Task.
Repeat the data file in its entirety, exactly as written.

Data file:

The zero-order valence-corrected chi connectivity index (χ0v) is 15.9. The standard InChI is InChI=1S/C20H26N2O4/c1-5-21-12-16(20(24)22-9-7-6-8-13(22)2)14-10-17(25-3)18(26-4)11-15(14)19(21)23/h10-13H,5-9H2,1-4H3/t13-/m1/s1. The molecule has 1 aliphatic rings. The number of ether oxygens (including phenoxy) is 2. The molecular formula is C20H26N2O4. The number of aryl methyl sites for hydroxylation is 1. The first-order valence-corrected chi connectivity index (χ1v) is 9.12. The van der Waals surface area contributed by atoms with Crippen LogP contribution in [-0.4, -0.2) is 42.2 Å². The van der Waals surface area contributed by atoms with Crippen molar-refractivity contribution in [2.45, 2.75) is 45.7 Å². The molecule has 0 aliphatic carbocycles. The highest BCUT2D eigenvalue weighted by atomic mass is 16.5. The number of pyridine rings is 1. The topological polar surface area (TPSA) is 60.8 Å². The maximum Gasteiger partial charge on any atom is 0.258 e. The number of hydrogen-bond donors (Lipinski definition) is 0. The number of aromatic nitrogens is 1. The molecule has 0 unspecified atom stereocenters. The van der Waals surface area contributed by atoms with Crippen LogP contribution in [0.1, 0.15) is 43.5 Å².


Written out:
The zero-order valence-corrected chi connectivity index (χ0v) is 15.9. The standard InChI is InChI=1S/C20H26N2O4/c1-5-21-12-16(20(24)22-9-7-6-8-13(22)2)14-10-17(25-3)18(26-4)11-15(14)19(21)23/h10-13H,5-9H2,1-4H3/t13-/m1/s1. The molecule has 1 aliphatic rings. The number of ether oxygens (including phenoxy) is 2. The molecular formula is C20H26N2O4. The number of aryl methyl sites for hydroxylation is 1. The first-order valence-corrected chi connectivity index (χ1v) is 9.12. The van der Waals surface area contributed by atoms with Crippen LogP contribution in [-0.4, -0.2) is 42.2 Å². The van der Waals surface area contributed by atoms with Crippen molar-refractivity contribution in [2.45, 2.75) is 45.7 Å². The molecule has 0 aliphatic carbocycles. The highest BCUT2D eigenvalue weighted by atomic mass is 16.5. The number of pyridine rings is 1. The topological polar surface area (TPSA) is 60.8 Å². The maximum Gasteiger partial charge on any atom is 0.258 e. The number of hydrogen-bond donors (Lipinski definition) is 0. The number of aromatic nitrogens is 1. The molecule has 0 unspecified atom stereocenters. The van der Waals surface area contributed by atoms with Crippen LogP contribution in [0.1, 0.15) is 43.5 Å².